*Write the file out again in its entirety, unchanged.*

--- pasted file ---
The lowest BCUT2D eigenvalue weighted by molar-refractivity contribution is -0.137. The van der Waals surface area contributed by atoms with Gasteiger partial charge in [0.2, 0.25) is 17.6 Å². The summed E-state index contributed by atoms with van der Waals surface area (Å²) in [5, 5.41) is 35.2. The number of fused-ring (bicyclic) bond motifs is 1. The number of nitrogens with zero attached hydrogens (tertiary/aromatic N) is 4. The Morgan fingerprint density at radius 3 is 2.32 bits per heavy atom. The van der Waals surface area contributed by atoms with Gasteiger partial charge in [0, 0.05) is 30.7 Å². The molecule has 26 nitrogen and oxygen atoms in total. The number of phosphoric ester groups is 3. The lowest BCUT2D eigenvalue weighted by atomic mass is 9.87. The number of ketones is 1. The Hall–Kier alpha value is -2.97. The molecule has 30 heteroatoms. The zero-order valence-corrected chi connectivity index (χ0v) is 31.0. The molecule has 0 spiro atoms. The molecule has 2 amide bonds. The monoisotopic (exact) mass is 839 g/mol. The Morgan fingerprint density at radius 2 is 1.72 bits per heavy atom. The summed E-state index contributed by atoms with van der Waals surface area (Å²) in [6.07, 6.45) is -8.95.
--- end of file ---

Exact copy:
The lowest BCUT2D eigenvalue weighted by molar-refractivity contribution is -0.137. The van der Waals surface area contributed by atoms with Gasteiger partial charge in [0.2, 0.25) is 17.6 Å². The summed E-state index contributed by atoms with van der Waals surface area (Å²) in [5, 5.41) is 35.2. The number of fused-ring (bicyclic) bond motifs is 1. The number of nitrogens with zero attached hydrogens (tertiary/aromatic N) is 4. The Morgan fingerprint density at radius 3 is 2.32 bits per heavy atom. The van der Waals surface area contributed by atoms with Gasteiger partial charge in [0, 0.05) is 30.7 Å². The molecule has 26 nitrogen and oxygen atoms in total. The number of phosphoric ester groups is 3. The lowest BCUT2D eigenvalue weighted by atomic mass is 9.87. The number of ketones is 1. The Hall–Kier alpha value is -2.97. The molecule has 30 heteroatoms. The zero-order valence-corrected chi connectivity index (χ0v) is 31.0. The molecule has 0 spiro atoms. The molecule has 2 amide bonds. The monoisotopic (exact) mass is 839 g/mol. The Morgan fingerprint density at radius 2 is 1.72 bits per heavy atom. The summed E-state index contributed by atoms with van der Waals surface area (Å²) in [6.07, 6.45) is -8.95.